Lynne M. Tracy of Ohio is a Career Member of the Senior Foreign Service, Class of Minister-Counselor, currently serving as Senior Advisor for Russia Affairs at the U.S. Department of State. Previously, she served as Deputy Chief of Mission at the U.S. Embassy in Moscow, Russia; Deputy Assistant Secretary for Central Asia in the Bureau of South and Central Asian Affairs at the Department of State; Deputy Chief of Mission at the U.S. Embassy in Ashgabat, Turkmenistan; and Principal Officer at the U.S. Embassy Branch Office in Astana, Kazakhstan. Additionally, Ms. Tracy served as the Principal Officer at the U.S. Consulate in Peshawar, Pakistan, where she was awarded the Secretary’s Award for Heroism. She is the recipient of the State Department’s Distinguished Honor Award. Ms. Tracy earned her B.A. from the University of Georgia and J.D. from the University of Akron.
Earle (Lee) Litzenberger is a career member of the Senior Foreign Service with the rank of Minister Counselor. He has served as the Senior Advisor in the Bureau of Political-Military Affairs (PM) since January 2018. Mr. Litzenberger has served as Deputy Chief of Mission to the U.S. Mission to NATO, Brussels (2014-2017), the U.S. Embassy in Belgrade, Serbia (2010-2013) and the U.S. Embassy in Bishkek, Kyrgyzstan (2006-2009). He was the NATO Deputy Senior Civilian Representative in Kabul, Afghanistan (2013-2014). His other overseas assignments include the U.S. Mission to the European Union, Brussels, and the U.S. Embassies in Kazakhstan, Bulgaria and Algeria, and the U.S. Consulate General in Marseille, France. Mr. Litzenberger has also served at the Department of State in Washington, in the Office of the Deputy Secretary, the Bureau of Near Eastern Affairs, and the Bureau of Political-Military Affairs. He holds a B.A. in History from Middlebury College and an M.S. in Strategic Studies from the U.S. Army War College. Mr. Litzenberger speaks French, Russian, Bulgarian and Serbo-Croatian.
US House Foreign Affairs Committee Passes Legislation Calling on Turkey to Re-open Halki Seminary, Chairwoman Ros-Lehtinen Calls on Turkey to End Occupation of Cyprus
By Taniel Koushakjian
FLArmenians Political Contributor
Miami, FL – Last month, the US House Foreign Affairs Committee passed H. Res. 506, legislation “calling on the Government of Turkey to facilitate the reopening of the Ecumenical Patriarchate’s Theological School of Halki without condition or further delay.” A symbolic measure similar to the Armenian Genocide resolution, H. Res. 506 (the Halki bill) is a non-binding, sense of the House resolution and has no legal or statutory effect. Florida Congressman, and member of the House Foreign Affairs Committee, Gus Bilirakis (R-FL), introduced the Halki bill. Bilirakis is the Co-Chair of the Congressional Hellenic Caucus, and a member of the Congressional Armenian Caucus and International Religious Freedom Caucus.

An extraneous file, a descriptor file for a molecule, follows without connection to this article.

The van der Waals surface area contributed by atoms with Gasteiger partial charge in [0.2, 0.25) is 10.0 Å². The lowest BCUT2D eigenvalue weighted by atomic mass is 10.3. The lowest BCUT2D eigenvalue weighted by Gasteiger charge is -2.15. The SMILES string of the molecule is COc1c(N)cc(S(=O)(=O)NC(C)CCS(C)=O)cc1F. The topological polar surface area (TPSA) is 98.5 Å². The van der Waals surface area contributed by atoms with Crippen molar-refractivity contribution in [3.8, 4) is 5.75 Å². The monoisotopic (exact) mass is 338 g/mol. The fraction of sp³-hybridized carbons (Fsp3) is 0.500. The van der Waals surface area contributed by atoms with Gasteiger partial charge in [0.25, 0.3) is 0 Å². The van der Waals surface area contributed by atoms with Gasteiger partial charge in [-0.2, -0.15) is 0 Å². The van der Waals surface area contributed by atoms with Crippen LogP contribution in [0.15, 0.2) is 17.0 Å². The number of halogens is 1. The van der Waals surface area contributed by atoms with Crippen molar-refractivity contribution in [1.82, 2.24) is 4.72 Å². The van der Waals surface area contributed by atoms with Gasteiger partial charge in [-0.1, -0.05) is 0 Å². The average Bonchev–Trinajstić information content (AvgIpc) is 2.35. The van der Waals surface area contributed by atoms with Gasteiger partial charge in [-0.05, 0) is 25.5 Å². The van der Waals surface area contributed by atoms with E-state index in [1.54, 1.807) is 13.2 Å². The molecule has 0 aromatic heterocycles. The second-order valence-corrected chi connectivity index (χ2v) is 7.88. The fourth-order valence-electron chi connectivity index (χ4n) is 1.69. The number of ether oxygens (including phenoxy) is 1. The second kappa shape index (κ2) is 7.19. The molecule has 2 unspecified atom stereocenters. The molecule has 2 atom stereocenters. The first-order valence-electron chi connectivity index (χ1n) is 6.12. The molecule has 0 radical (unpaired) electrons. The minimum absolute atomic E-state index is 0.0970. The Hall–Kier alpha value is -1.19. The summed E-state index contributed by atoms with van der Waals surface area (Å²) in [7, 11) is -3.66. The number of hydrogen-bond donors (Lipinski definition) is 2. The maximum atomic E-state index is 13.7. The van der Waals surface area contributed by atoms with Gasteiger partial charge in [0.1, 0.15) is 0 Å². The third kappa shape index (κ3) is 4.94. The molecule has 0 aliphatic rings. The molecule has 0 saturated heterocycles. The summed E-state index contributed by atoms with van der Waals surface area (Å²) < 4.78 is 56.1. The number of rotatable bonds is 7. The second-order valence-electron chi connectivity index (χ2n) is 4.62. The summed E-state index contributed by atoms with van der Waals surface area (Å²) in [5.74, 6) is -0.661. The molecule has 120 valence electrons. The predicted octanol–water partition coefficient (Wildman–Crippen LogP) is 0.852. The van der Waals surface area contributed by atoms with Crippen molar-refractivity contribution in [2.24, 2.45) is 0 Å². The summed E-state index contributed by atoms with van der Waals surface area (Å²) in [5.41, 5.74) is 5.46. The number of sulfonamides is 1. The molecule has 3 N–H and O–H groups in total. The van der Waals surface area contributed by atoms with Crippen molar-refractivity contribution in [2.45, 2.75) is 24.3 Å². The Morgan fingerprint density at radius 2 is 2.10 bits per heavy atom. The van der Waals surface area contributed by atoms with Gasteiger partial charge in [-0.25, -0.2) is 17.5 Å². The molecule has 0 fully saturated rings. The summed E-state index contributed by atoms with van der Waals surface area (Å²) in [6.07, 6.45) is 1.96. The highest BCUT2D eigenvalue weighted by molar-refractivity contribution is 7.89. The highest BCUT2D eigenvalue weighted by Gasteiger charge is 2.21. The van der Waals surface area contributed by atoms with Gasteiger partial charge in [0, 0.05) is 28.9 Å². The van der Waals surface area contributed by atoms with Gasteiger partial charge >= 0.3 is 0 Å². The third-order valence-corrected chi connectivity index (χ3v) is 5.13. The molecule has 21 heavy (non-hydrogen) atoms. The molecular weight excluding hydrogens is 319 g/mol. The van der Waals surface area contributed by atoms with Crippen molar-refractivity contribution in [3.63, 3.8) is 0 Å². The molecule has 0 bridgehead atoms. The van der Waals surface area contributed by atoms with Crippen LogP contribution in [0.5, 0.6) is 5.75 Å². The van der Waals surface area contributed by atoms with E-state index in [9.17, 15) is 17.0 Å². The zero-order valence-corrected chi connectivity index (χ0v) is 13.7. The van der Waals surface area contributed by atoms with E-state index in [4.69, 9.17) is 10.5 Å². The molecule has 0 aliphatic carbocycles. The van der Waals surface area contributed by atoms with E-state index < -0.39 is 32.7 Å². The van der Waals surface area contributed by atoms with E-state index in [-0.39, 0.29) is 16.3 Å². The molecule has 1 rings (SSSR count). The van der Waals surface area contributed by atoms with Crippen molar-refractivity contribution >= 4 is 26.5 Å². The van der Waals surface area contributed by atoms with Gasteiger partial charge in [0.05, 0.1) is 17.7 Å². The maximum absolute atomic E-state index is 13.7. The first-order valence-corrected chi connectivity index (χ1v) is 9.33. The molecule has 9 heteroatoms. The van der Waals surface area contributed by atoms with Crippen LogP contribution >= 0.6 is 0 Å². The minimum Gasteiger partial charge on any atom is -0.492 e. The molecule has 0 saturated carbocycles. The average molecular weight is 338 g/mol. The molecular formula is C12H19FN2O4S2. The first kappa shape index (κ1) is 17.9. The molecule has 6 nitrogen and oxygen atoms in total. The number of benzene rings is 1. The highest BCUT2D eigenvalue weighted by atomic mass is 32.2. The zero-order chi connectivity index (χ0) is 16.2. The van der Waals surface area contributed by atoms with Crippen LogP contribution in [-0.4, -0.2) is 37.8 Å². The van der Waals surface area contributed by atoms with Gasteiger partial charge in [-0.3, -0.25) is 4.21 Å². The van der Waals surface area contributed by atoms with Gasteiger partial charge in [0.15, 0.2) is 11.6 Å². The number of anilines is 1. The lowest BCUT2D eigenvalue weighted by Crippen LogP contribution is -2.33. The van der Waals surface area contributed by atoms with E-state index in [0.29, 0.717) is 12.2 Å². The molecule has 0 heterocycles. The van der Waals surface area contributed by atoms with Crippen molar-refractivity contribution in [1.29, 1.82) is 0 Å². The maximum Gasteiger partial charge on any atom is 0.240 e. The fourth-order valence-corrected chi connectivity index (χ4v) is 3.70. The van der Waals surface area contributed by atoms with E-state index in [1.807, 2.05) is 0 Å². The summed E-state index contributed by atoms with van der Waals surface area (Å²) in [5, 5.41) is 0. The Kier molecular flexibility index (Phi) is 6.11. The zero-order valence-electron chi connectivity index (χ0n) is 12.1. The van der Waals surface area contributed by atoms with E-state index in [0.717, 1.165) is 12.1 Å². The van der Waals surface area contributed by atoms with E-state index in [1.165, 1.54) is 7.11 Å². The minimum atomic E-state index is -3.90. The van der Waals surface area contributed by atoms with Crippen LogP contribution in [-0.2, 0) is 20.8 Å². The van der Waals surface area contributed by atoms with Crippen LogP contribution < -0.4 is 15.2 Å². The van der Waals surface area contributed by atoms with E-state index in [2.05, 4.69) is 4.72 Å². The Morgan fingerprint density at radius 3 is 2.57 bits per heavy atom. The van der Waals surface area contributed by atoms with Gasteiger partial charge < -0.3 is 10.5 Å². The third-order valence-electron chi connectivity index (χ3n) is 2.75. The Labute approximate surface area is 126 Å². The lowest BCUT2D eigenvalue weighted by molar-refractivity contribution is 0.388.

Founded in 1844, the Theological School of Halki served as the principal seminary for the Greek Orthodox Ecumenical Patriarchate until Turkish authorities forcibly closed the institution in 1971. “It is time that the Theological School at Halki is immediately reopened with no preconditions,” Congressman Bilirakis said. “What the Orthodox Christian community and all religious freedom watchdogs throughout the world are asking for is simply that Turkey abides by its constitution, which secures religious rights for all of its citizens and institutions,” stated Bilirakis.
In addition to Congressman Bilirakis, 35 Members of Congress cosponsored the bill, including House Foreign Affairs Committee Chairwoman Ileana Ros-Lehtinen (R-FL), and Florida Representatives Mario Diaz-Bolart (R-FL), Frederica Wilson (D-FL), David Rivera (R-FL) and Allen West (R-FL). The next step in the legislative process is for H. Res. 506 to be scheduled for a vote on the House floor. There is no indication that the Halki bill will receive a vote by the full House at this time. However, given the upcoming Presidential election, it would not be surprising to see H. Res. 506 pass the House of Representatives before November.